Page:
Author Elisa Carbone writes that her novel, Last Dance On Holladay Street (Knopf, 2005) is now available. See the description, author's notes, and review excerpts. Read my related blog entry.

Novelist Anjali Banerjee Mixes Culture and Humor by Linda Johns from Authorlink May 2005. Anjali is the author of Maya Running (Wendy Lamb, 2005). Read my related blog entry.

Empowering Young Girls: Author Julia DeVillers by Sue Reichard from

Thursday, March 24, 2005

If I Only Had The Time...

The trick is to make time--not to steal it--and produce fiction.
--Bernard Malamud*

I have friends who will write a book when they have the time.

Meet folks at parties, the hair salon, and the grocery store. They're on the same someday schedule.

Would-be writers everywhere. They'll get around to it. Eventually, they say.

Clearly, we don't all live under the same set of circumstances. For example, I've never had triplets or a husband running for political office or handimen remodeling my historic house.

Oh, wait. I do qualify on that last one. I've also written while moving, through grief, on the floor of a hotel bathroom in Paris.

I don't fit writing into my life. I fit my life into my writing.

No regrets.

*the Malamud quote came from A Creative Writer's Kit: A Spiritual Companion & Lively Muse For The Writing Life by Judy Reeves, author of A Writer's Book Of Days.

Cynsational News

I received a postcard announcing the publication of Cork and Fuzz by Dori Chaconas, illustrated by Lisa McCue (Viking, 2005), which received a star from Kirkus. It's a level 3 Easy-to-Read for ages 6 to 9, grades 1 to 3.

The Austin Book Nook, benefitting the Austin Children's Shelter, is requesting donations of new or gently used books. The Shelter has indicated a special need for books for newborns up through age 8 and kids 14-17 as well as multicultural books and books in Spanish. Visit the site for more information.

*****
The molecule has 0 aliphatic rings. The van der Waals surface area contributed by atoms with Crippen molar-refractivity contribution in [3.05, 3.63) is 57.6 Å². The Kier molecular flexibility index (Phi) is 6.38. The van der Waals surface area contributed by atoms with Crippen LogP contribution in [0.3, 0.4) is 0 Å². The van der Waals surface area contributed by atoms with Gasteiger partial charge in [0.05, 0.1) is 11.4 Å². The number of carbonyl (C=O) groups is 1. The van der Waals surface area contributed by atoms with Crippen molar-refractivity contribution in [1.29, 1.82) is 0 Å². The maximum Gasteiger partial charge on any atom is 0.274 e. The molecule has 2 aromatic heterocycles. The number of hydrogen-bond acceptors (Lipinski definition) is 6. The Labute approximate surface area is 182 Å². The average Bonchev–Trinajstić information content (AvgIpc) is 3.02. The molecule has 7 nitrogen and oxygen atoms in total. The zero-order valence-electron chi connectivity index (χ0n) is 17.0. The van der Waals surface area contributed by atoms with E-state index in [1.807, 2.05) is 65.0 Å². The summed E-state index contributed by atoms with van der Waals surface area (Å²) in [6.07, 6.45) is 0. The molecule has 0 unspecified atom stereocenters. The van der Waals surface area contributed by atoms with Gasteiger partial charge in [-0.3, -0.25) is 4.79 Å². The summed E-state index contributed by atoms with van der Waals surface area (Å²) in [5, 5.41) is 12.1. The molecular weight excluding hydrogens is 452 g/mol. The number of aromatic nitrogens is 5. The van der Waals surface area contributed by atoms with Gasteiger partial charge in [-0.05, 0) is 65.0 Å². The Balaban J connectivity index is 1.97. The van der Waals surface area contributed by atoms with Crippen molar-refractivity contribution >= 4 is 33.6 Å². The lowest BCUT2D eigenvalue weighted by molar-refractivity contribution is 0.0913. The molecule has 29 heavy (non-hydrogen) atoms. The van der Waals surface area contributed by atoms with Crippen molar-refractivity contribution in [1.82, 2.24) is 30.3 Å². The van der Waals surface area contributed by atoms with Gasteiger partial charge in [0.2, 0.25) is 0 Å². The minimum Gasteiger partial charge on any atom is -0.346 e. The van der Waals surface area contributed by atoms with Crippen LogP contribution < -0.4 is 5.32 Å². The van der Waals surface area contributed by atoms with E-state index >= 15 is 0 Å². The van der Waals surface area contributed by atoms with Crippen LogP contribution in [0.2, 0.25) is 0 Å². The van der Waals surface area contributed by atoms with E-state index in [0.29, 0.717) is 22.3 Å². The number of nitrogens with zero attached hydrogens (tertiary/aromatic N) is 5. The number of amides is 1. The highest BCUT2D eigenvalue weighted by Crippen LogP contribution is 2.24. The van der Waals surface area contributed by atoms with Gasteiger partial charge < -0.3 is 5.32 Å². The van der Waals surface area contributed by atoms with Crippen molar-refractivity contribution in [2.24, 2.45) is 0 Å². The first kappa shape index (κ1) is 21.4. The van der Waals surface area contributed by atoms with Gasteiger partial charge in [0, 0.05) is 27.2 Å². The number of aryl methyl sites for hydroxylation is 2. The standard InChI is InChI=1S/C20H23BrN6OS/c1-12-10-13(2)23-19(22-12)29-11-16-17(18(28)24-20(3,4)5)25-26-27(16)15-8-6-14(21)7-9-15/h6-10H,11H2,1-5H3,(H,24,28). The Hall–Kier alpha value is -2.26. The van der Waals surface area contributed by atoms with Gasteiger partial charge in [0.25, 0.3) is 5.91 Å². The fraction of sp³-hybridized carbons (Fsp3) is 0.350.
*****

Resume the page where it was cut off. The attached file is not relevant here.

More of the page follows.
Children's Book Press has released a 15th Anniversary Edition of Family Pictures/Cuadros de Familia by Carmen Lomas Garza with an introduction by Sandra Cisneros. More than 400,000 copies of the original book have been sold. The new edition will officially debut at the Mexic-Arte Museum in Austin on April 6 from 6 to 8 p.m. Garza will also be speaking at the TLA annual conference in conjunction with the rally at the Texas State Capitol on April 6 from 4 to 5 p.m.

Wednesday, March 23, 2005

Harcourt Picture Book Round-Up Spring 2005

I've already talked about how much I enjoyed Searching For Oliver K. Woodman by Darcy Pattison, illustrated by Joe Cepeda (see my blog entry) and Hotel Deep: Light Verse From Dark Water by Kurt Cyrus (see my blog entry) but I also wanted to highlight three more titles on Harcourt's spring 2005 list.

I adored:

the enthusiasm in the language of Starry Safari by Linda Ashman, illustrated by Jeff Mack;